GUEST POST: Undergoing weight loss surgery is a life-changing event and after the procedure it’s imperative to get a handle on a new way of eating. The need to eat a healthy diet is an obvious one, but what about portion control? You’ll have a reduced capacity to digest food and your stomach will not be able to handle big meals, so adjusting the amount you eat is vital. With that said, let’s check out a few different ways that can be done.
The worst part is over and the hard work begins. The big step has been taken, so now you have to tackle the rest of your life with a structured and patient approach. Your medical professional will give you lots of information and guidance about what you should and shouldn’t do, and then it’s down to you to implement their instructions. Things won’t become instantly great overnight, but if you’re patient about getting used to the amount of food you can eat, they soon will.
Rethink your plate sizes
One way of limiting the amount of food you can eat is to make sure you use smaller plates. If you’re in the ‘clear the plate’ club this is a really useful tip, as you’ll still be able to do that as long as your plate is much smaller. This works on two levels; one is that you literally won’t be able to put as much on the plate and two, the plate still looks full, which sends a signal to your brain that you’re about to eat a full meal. But it’s not just a question of eating less portion-wise, you also need to get the proportions correct. Using a Bariatric Portion Plate for your meals is one of the easiest ways to achieve this.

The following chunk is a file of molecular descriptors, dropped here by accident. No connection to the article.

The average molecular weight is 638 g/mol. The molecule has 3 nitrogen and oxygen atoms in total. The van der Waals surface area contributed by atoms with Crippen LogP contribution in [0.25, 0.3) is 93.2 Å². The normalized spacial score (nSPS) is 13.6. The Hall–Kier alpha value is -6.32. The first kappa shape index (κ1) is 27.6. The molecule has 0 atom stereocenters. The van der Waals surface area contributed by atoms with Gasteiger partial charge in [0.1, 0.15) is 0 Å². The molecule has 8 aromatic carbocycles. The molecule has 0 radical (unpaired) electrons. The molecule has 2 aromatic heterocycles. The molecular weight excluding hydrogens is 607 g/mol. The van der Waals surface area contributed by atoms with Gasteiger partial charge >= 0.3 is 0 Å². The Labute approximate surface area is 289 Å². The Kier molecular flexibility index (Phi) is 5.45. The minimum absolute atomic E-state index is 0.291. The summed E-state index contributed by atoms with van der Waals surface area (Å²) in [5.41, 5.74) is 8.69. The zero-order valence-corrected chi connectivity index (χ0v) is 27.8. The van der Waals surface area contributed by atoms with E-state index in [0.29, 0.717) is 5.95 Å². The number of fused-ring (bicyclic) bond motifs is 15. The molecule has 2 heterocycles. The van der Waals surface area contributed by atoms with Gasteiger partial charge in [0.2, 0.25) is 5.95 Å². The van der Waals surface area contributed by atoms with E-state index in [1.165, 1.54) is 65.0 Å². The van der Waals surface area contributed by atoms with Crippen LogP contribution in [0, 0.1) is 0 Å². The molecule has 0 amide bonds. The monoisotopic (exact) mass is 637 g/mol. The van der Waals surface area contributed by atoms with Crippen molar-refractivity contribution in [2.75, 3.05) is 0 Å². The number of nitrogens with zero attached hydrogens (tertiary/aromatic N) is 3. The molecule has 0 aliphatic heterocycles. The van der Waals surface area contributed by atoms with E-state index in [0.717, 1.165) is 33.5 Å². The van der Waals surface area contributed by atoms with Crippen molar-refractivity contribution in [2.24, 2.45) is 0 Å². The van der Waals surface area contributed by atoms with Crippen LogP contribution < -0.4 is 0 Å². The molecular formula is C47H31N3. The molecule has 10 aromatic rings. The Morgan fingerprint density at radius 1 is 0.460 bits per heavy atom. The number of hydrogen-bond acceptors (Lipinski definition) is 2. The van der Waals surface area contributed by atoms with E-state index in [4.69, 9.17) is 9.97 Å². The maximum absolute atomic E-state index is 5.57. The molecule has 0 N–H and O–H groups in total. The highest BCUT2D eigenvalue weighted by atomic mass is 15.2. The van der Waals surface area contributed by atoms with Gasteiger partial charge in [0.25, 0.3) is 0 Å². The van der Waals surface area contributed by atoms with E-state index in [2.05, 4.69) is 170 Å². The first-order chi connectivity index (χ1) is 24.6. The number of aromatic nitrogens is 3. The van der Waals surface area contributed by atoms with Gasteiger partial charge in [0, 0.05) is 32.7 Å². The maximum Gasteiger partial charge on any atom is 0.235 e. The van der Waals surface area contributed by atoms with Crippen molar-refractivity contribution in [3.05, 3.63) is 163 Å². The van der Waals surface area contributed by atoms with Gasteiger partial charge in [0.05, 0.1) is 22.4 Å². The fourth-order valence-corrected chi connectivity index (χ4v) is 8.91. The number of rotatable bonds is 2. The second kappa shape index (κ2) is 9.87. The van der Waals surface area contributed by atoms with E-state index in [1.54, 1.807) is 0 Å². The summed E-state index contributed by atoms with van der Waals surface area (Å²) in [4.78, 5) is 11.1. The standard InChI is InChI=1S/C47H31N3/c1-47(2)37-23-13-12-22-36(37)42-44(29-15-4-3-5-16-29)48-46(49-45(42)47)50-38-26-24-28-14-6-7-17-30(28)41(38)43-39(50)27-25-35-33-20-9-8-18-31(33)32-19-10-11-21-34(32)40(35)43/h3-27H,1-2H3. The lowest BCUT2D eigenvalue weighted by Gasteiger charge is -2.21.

The Bariatric Portion Plate (click to see details here) ensures that you get the right portion on your plate for post-surgery eating but also in the right proportions. Here it is above empty and showing the ideal proportions, then loaded with food for clear and easy portioning and proportioning. For other at-a-glance-ideas check out our Portion Plate Gallery (click to see here).
Become a creative chef
Taking control of what you’re eating will really help with portion control. It’s fine sharing dinners with friends and loved ones but now you have to be in charge. That means preparing your own food and serving it for yourself, when you’re ready of course.
This is the ideal moment to learn new healthy recipes and get creative. Turn away from high saturated fats and other unhealthy foods, which are undeniable causes of high cholesterol as well as obesity, and look towards what you can do with fresher ingredients. That way you’ll know exactly what you’re eating and have total control over the amount you’re taking in. If you’d like to read more about the most common causes of high cholesterol click here. Watch those high sugar foods too, especially if you’re sugar-sensitive and run the risk of dumping syndrome.
Take your time
Eating too quickly is an often-cited component of weight gain. When you rush through your food there’s less time to process and for your body to feel like it’s full, therefore the temptation to go back for seconds and even thirds increases. Set yourself a time to eat your meal and try as hard as you can to do so. Take breaks, chew slowly (a big help with digestion), chat or do whatever it takes to make sure you don’t eat too quickly. By taking your time your body has a chance to digest and you’ll feel fuller on just one, small plate. Check out our 20:20:20 rule (see here) as advised by dieticians.
Plus if you really feel you might well be eating too fast consider a set of Bariatric Portion Control Cutlery (click to see details here) – not kiddy cutlery but designed for bariatric patients, they effectively slow down your eating to a sensible pace – another tool for effective weight-loss and maintenance.
Weight loss surgery is life-changing and with that comes a need to rethink eating habits afterwards. Always be guided by professionals and take your time transitioning back to a new normal. Use these hints and tips to help you on your journey and portion control will become easier with each passing week.
Feature courtesy of Joana Teixeira